Dutch architecture firm MVRDV recently converted an old industrial building in Hong Kong into new office space. The overall project size is roughly 200,000 sf. What’s unique about the project is the obsessive focus on transparency and glass.
Here’s what the interior looks like:
And here’s how the architect has described the project:
“We are moving into a transparent society, businesses are becoming more open with the public, and people care more about what goes on behind closed doors. In that way, a clear workspace leaves nothing questionable, nothing hidden; it generates trust.” Tells MVRDV co-founder Winy Maas, “But also it is an opportunity for the building to become a reminder of the industrial history of the neighbourhood, monumentalised in a casing of glass.”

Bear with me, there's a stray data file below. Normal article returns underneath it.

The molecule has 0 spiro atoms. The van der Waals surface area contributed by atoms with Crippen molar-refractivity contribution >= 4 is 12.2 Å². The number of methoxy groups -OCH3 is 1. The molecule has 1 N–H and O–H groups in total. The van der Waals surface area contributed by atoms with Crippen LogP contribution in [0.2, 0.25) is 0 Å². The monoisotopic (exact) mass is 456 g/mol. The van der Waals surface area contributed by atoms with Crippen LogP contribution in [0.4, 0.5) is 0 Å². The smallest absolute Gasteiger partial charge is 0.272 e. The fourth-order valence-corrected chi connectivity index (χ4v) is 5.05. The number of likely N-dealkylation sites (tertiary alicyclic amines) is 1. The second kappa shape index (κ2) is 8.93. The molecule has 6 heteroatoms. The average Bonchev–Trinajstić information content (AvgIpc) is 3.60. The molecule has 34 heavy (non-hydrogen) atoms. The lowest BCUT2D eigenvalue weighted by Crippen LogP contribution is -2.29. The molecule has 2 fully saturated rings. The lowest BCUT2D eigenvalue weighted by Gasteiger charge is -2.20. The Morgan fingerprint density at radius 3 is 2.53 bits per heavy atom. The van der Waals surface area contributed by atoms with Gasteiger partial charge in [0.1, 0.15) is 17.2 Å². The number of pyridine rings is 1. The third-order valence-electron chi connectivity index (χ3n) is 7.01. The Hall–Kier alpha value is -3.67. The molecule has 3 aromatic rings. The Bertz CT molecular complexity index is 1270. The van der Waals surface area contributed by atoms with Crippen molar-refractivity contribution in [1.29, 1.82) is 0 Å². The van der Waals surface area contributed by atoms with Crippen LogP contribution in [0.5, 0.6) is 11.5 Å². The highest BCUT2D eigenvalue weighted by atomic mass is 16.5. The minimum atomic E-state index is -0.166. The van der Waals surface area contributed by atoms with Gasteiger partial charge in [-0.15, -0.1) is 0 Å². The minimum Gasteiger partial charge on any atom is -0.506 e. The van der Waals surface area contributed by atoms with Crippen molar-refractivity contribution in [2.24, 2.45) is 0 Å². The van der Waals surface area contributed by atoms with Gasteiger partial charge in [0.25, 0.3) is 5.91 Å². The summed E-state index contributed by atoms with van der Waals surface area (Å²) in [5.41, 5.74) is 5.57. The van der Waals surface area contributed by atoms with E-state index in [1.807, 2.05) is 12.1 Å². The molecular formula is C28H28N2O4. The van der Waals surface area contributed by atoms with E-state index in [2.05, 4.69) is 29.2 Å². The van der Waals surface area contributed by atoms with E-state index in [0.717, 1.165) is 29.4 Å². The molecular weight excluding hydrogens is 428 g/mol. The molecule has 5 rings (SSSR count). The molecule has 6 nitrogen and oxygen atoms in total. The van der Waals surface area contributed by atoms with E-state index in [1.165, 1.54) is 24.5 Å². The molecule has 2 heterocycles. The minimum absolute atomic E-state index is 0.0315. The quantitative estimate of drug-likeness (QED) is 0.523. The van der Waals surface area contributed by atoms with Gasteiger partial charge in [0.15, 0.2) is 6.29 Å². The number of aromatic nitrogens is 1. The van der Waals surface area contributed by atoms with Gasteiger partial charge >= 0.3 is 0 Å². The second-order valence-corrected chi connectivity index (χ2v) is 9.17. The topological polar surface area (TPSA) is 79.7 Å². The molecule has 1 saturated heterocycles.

I have written quite a bit about how I believe we are shifting towards a more transparent world – perhaps even a radically transparent world. And so it’s interesting to see an architect pick up on this broader theme and translate it into physical space.
The floor is transparent. The partitions are transparent. The furniture is transparent. And you can clearly discern the interfaces between old and new.
Good architecture, at least in my opinion, should reflect what is happening in our broader society. That’s why I believe that studying the history of art and architecture is really like studying the history of the world.
For more photos of the project, click here.
Image by Ossip van Duivenbode via MVRDV